But for the light (such in the house I deem 
The presence of its lord) there I have fears. 
Advise me then, you whose experienced age 
Supports the state of Persia: prudence guides 
Your councils, always kind and faithful to me.


Speak, royal lady, what thy will, assured 
We want no second bidding, where our power 
In word or deed waits on our zeal: our hearts 
In this with honest duty shall obey thee.


Oft, since my son hath march’d his mighty host 
Against the lonians, warring to subdue 
Their country, have my slumbers been disturb’d 
With dreams of dread portent; but most last night, 
With marks of plainest proof. I’ll tell thee then: 
Alethought two women stood before my eyes 
Gorgeously vested, one in Persian robes 
Adorn’d, the other in the Doric garb. 
With more than mortal majesty they moved, 
Of peerless beauty; sisters too they seem’d, 
Though distant each from each they chanced to dwell, 
In Greece the one, on the barbaric coast 
The other. ‘Twixt them soon dissension rose: 
My son then hasted to compose their strife, 
Soothed them to fair accord, beneath his car 
Yokes them, and reins their harness’d necks. The one, 
Exulting in her rich array, with pride 
Arching her stately neck, obey’d the reins; 
The other with indignant fury spurn’d 
The car, and dash’d it piecemeal, rent the reins,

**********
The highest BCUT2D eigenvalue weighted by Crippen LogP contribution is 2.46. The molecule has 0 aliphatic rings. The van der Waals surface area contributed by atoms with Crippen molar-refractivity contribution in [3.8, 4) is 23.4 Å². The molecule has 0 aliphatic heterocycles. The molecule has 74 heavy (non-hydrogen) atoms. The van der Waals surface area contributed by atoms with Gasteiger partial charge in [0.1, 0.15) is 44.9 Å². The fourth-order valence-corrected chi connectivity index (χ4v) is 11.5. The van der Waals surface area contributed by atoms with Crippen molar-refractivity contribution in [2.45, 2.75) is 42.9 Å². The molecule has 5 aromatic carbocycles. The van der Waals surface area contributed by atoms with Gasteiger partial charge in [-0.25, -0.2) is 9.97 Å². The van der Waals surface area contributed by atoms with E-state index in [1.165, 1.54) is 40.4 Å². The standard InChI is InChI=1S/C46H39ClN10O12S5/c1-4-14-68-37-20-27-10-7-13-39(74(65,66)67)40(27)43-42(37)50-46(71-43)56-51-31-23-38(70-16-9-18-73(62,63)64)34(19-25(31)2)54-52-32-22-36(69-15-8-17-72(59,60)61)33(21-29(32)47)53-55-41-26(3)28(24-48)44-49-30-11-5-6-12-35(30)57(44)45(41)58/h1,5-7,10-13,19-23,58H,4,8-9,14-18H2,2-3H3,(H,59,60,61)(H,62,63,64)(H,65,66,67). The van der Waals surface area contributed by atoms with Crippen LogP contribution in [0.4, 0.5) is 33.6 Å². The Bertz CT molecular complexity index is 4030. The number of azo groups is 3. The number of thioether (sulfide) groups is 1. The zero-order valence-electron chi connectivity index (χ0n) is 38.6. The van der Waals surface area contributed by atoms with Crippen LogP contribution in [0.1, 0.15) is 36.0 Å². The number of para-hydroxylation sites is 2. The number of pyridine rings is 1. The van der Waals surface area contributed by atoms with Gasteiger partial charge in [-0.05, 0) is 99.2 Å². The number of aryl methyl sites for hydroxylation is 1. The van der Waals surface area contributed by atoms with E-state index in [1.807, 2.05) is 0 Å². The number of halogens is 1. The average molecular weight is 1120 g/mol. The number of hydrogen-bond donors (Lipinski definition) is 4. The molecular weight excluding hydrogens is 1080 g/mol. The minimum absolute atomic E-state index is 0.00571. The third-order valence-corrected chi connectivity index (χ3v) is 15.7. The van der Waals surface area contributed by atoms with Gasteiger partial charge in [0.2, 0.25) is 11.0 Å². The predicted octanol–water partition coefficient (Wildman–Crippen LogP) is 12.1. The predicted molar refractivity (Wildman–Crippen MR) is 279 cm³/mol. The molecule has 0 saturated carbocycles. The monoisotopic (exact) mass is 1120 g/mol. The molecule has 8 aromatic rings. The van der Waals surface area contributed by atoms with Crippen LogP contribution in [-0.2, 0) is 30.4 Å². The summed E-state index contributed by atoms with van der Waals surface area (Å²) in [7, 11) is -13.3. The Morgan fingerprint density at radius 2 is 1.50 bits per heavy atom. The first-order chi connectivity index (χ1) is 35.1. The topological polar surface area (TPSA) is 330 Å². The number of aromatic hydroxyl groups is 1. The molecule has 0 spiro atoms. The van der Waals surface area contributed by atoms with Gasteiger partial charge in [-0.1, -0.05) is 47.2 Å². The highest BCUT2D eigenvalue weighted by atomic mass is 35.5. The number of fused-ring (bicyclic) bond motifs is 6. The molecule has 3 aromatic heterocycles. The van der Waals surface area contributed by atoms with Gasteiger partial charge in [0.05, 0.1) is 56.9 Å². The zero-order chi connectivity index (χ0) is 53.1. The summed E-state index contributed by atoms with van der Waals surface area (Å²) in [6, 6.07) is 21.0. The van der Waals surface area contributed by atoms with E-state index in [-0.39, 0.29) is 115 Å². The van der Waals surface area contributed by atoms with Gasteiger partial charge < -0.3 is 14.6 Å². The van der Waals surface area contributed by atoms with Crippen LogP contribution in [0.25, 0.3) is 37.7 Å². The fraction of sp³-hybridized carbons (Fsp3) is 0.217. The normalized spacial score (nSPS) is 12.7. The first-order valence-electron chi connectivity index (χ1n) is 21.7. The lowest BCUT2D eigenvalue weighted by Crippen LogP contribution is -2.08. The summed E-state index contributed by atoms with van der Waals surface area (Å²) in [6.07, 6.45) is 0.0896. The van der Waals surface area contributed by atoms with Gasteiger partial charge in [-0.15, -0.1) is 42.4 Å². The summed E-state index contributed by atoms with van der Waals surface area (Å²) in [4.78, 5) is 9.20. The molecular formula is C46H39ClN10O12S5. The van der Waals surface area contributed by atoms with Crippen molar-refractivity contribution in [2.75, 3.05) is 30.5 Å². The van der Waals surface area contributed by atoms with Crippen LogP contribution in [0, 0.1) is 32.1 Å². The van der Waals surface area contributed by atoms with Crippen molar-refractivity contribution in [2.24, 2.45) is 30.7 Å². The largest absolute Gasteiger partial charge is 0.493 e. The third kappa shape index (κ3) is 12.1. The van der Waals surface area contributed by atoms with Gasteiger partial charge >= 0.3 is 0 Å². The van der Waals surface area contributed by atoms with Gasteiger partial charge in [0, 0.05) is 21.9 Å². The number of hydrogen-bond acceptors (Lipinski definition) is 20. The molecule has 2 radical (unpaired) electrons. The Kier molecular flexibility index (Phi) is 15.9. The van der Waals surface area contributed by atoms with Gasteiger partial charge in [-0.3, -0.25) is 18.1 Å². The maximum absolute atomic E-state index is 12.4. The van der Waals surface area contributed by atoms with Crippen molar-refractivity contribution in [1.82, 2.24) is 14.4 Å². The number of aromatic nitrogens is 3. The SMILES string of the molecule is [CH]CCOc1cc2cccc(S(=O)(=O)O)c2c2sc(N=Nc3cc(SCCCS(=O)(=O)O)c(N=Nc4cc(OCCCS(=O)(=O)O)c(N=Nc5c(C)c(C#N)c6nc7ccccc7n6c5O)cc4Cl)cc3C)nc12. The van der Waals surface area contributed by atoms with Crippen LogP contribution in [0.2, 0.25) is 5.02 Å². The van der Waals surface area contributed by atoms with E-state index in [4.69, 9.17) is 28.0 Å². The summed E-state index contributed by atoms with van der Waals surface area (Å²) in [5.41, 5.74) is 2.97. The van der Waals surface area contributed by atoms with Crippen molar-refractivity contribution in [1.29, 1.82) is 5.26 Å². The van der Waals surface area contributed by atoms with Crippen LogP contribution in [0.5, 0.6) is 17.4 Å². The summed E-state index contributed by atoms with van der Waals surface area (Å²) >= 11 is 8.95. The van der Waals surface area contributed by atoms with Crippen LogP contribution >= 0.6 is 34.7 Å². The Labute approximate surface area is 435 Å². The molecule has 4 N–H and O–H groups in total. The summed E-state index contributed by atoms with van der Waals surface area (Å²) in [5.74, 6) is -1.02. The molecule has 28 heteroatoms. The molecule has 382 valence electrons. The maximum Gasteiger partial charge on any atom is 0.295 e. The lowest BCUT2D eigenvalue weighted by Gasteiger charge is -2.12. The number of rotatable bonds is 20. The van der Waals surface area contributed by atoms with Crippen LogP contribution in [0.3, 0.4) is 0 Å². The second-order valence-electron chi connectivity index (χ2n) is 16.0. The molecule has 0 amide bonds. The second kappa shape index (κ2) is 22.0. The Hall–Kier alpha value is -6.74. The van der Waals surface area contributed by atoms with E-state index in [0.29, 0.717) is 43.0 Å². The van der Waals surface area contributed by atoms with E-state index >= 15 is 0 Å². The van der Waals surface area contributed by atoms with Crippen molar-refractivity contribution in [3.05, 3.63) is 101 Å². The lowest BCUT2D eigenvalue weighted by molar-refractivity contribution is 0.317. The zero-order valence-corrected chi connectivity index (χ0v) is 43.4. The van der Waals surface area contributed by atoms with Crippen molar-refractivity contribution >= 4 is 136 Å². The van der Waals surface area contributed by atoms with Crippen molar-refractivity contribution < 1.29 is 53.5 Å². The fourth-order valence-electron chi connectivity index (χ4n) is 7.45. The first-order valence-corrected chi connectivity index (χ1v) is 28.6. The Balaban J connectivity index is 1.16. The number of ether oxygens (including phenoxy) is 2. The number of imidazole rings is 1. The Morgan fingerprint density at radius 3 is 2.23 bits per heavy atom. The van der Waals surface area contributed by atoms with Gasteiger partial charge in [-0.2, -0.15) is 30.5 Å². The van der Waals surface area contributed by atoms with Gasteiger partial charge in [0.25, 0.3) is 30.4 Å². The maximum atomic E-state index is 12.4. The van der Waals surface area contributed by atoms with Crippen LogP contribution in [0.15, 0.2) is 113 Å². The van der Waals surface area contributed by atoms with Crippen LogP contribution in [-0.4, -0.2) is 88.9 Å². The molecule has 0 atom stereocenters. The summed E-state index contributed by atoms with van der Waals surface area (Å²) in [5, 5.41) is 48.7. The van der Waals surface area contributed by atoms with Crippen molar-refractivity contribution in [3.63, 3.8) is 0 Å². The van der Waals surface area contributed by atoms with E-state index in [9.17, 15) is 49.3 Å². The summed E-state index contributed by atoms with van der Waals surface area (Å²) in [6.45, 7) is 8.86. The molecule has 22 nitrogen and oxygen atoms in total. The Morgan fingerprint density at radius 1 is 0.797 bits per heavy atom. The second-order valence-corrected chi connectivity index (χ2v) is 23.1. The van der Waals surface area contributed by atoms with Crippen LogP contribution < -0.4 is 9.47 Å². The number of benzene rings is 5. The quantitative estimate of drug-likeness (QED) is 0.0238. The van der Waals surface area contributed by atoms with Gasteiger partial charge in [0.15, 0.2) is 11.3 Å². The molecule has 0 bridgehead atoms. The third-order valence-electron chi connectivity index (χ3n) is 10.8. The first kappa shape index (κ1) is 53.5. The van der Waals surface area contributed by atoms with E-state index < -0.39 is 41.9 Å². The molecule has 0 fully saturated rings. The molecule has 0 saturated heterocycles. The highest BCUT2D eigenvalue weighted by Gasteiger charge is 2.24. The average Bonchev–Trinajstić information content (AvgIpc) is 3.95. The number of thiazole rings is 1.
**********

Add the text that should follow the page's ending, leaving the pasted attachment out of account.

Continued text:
And tore the yoke asunder; down my son 
Fell from the seat, and instant at his side 
His father stands, Darius, at his fall 
Impress’d with pity: him when Xerxes saw, 
Glowing with grief and shame he rends his robes. 
This was the dreadful vision of the night. 
When I arose, in the sweet-flowing stream 
I bathed my hands, and on the incensed altars 
Presenting my oblations to the gods 
To avert these ills, an eagle I behold 
Fly to the altar of the sun; aghast 
I stood, my friends, and speechless; when a hawk 
With eager speed runs thither, furious cuffs 
The eagle with his wings, and with his talons 
Unplumes his head; meantime the imperial bird 
Cowers to the blows defenceless. Dreadful this 
To me that saw it, and to you that hear. 
My son, let conquest crown his arms, would shine 
With dazzling glory; but should Fortune frown, 
The state indeed presumes not to arraign 
His sovereignty; yet how, his honour lost, 
How shall he sway the sceptre of this land?


We would not, royal lady, sink thy soul 
With fear in the excess, nor raise it high 
With confidence. Go then, address the gods; 
If thou hast seen aught ill, entreat their power 
To avert that ill, and perfect ev’ry good 
To thee, thy sons, the state, and all thy friends. 
Then to the earth, and to the mighty dead 
Behooves thee pour libations; gently cal 
Him that was once thy husband, whom thou saw’st 
In visions of the night; entreat his shade 
From the deep realms beneath to send to light 
Triumph to thee and to thy son; whate’er 
Bears other import, to inwrap, to hide it 
Close in the covering earth’s profoundest gloom. 
This, in the presage of my thoughts that flow 
Benevolent to thee, have I proposed; 
And all, we trust, shall be successful to thee.

The Persians By Aeschylus